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Page:The Works of Lord Byron (ed. Coleridge, Prothero) - Volume 3.djvu/571

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POEMS OF THE SEPARATION

was Sunday, April 14, and it is to be noted that the Ode from the French ("We do not curse thee, Waterloo") had been published in the Morning Chronicle on March 15, and that on the preceding Sunday, April 7, the brilliant but unpatriotic apostrophe to the Star of the Legion of Honour had appeared in the Examiner. "We notice it [this strain of his Lordship's harp]," writes the editor, "because we think it would not be doing justice to the merits of such political tenets, if they were not coupled with their corresponding practice in regard to moral and domestic obligations. There is generally a due proportion kept in 'the music of men's lives.' ... Of many of the facts of this distressing case we are not ignorant; but God knows they are not for a newspaper. Fortunately they fall within very general knowledge, in London at least; if they had not they would never have found their way to us. But there is a respect due to certain wrongs and sufferings that would be outraged by uncovering them." It was all very mysterious, very terrible; but what wonder that the laureate of the ex-emperor, the contemner of the Bourbons, the pænist of the "star of the brave," "the rainbow of the free," should make good his political heresy by personal depravity—by unmanly vice, unmanly whining, unmanly vituperation?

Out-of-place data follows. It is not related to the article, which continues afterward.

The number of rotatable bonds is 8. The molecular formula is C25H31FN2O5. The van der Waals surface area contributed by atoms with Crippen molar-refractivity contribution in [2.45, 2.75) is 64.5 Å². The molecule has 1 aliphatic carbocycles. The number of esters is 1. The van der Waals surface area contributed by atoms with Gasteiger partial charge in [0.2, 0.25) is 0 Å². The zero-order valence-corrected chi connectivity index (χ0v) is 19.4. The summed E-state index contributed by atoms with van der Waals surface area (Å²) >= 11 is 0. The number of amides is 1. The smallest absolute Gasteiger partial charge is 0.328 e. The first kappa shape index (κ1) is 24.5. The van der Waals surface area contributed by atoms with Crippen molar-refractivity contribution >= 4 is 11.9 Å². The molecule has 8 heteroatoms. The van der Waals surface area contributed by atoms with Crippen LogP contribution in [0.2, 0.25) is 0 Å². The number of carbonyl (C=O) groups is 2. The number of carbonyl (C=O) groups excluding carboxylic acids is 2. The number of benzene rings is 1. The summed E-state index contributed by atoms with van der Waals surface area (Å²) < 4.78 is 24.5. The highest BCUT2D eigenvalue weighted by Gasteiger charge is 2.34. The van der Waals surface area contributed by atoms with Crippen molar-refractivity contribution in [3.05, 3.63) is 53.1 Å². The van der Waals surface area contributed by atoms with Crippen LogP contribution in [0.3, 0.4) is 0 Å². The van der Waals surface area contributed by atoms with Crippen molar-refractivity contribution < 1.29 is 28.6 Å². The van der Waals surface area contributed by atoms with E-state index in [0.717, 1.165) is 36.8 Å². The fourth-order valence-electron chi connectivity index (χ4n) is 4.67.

Wordsworth, to whom Scott forwarded the Champion of April 14, "outdid" the journalist in virtuous fury: "Let me say only one word of Lord B. The man is insane. The verses on his private affairs excite in me less indignation than pity. The latter copy is the Billingsgate of Bedlam.... You yourself seem to labour under some delusion as to the merits of Lord B.'s poetry, and treat the wretched verses, the Fare Well, with far too much respect. They are disgusting in sentiment, and in execution contemptible. 'Though my many faults deface me,' etc. Can worse doggerel than such a stanza be written? One verse is commendable: 'All my madness none can know.'" The criticism, as criticism, confutes itself, and is worth quoting solely because it displays the feeling of a sane and honourable man towards a member of the "opposition," who had tripped and fallen, and now lay within reach of his lash (see Life of William Wordsworth, 1889, ii. 267, etc.).